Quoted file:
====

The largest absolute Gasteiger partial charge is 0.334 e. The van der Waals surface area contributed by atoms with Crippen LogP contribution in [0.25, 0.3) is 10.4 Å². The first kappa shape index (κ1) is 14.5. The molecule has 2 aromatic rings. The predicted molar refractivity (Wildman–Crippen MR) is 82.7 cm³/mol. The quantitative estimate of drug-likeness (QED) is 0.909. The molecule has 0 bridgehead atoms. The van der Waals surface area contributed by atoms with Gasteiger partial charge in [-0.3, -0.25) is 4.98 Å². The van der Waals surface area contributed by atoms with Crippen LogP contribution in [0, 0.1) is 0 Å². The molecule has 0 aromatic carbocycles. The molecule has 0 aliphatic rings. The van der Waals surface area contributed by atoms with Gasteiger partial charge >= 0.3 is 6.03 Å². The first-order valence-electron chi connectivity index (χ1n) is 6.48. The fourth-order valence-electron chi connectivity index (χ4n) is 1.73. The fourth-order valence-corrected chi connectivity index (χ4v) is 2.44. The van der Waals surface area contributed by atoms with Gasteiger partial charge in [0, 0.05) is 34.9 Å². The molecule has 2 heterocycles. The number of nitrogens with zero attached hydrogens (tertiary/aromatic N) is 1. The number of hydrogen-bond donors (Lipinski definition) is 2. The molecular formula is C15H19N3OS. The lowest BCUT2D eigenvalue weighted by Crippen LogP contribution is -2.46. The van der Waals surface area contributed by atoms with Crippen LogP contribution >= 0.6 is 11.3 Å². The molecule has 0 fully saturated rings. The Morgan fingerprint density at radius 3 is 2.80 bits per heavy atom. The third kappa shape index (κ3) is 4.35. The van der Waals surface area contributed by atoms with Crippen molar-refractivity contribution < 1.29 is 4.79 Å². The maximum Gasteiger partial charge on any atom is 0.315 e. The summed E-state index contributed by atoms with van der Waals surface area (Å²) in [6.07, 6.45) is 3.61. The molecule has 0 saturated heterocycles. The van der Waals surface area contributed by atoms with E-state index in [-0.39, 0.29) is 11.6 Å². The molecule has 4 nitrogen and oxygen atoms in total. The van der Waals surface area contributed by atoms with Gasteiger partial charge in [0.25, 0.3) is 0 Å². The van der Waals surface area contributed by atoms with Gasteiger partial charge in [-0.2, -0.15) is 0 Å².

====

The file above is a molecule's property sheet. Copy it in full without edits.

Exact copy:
The largest absolute Gasteiger partial charge is 0.334 e. The van der Waals surface area contributed by atoms with Crippen LogP contribution in [0.25, 0.3) is 10.4 Å². The first kappa shape index (κ1) is 14.5. The molecule has 2 aromatic rings. The predicted molar refractivity (Wildman–Crippen MR) is 82.7 cm³/mol. The quantitative estimate of drug-likeness (QED) is 0.909. The molecule has 0 bridgehead atoms. The van der Waals surface area contributed by atoms with Gasteiger partial charge in [-0.3, -0.25) is 4.98 Å². The van der Waals surface area contributed by atoms with Crippen LogP contribution in [0, 0.1) is 0 Å². The molecule has 0 aromatic carbocycles. The molecule has 0 aliphatic rings. The van der Waals surface area contributed by atoms with Gasteiger partial charge >= 0.3 is 6.03 Å². The first-order valence-electron chi connectivity index (χ1n) is 6.48. The fourth-order valence-electron chi connectivity index (χ4n) is 1.73. The fourth-order valence-corrected chi connectivity index (χ4v) is 2.44. The van der Waals surface area contributed by atoms with Gasteiger partial charge in [0, 0.05) is 34.9 Å². The molecule has 2 heterocycles. The number of nitrogens with zero attached hydrogens (tertiary/aromatic N) is 1. The number of hydrogen-bond donors (Lipinski definition) is 2. The molecular formula is C15H19N3OS. The lowest BCUT2D eigenvalue weighted by Crippen LogP contribution is -2.46. The van der Waals surface area contributed by atoms with Crippen LogP contribution >= 0.6 is 11.3 Å². The molecule has 0 fully saturated rings. The Morgan fingerprint density at radius 3 is 2.80 bits per heavy atom. The third kappa shape index (κ3) is 4.35. The van der Waals surface area contributed by atoms with Crippen molar-refractivity contribution < 1.29 is 4.79 Å². The maximum Gasteiger partial charge on any atom is 0.315 e. The summed E-state index contributed by atoms with van der Waals surface area (Å²) in [6.07, 6.45) is 3.61. The molecule has 0 saturated heterocycles. The van der Waals surface area contributed by atoms with E-state index in [-0.39, 0.29) is 11.6 Å². The molecule has 4 nitrogen and oxygen atoms in total. The van der Waals surface area contributed by atoms with Gasteiger partial charge in [0.25, 0.3) is 0 Å². The van der Waals surface area contributed by atoms with Gasteiger partial charge in [-0.2, -0.15) is 0 Å².